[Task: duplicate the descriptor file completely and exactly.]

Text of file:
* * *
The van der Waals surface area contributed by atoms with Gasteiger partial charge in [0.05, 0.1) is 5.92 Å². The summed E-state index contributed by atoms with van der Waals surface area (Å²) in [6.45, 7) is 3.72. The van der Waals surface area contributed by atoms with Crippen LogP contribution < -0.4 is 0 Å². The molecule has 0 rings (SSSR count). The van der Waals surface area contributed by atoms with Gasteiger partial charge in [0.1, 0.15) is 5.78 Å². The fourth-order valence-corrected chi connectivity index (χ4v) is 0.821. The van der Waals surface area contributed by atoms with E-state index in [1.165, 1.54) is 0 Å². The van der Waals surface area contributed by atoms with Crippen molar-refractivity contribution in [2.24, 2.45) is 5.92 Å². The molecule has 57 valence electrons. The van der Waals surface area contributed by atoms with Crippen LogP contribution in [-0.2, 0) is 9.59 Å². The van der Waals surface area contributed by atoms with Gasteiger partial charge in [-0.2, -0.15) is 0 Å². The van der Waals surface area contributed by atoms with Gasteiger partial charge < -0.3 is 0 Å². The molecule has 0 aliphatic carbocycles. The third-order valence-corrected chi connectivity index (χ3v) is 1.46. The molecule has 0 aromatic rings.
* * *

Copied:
The van der Waals surface area contributed by atoms with Gasteiger partial charge in [0.05, 0.1) is 5.92 Å². The summed E-state index contributed by atoms with van der Waals surface area (Å²) in [6.45, 7) is 3.72. The van der Waals surface area contributed by atoms with Crippen LogP contribution < -0.4 is 0 Å². The molecule has 0 rings (SSSR count). The van der Waals surface area contributed by atoms with Gasteiger partial charge in [0.1, 0.15) is 5.78 Å². The fourth-order valence-corrected chi connectivity index (χ4v) is 0.821. The van der Waals surface area contributed by atoms with E-state index in [1.165, 1.54) is 0 Å². The van der Waals surface area contributed by atoms with Crippen molar-refractivity contribution in [2.24, 2.45) is 5.92 Å². The molecule has 57 valence electrons. The van der Waals surface area contributed by atoms with Crippen LogP contribution in [-0.2, 0) is 9.59 Å². The van der Waals surface area contributed by atoms with Gasteiger partial charge in [-0.2, -0.15) is 0 Å². The van der Waals surface area contributed by atoms with Gasteiger partial charge < -0.3 is 0 Å². The molecule has 0 aliphatic carbocycles. The third-order valence-corrected chi connectivity index (χ3v) is 1.46. The molecule has 0 aromatic rings.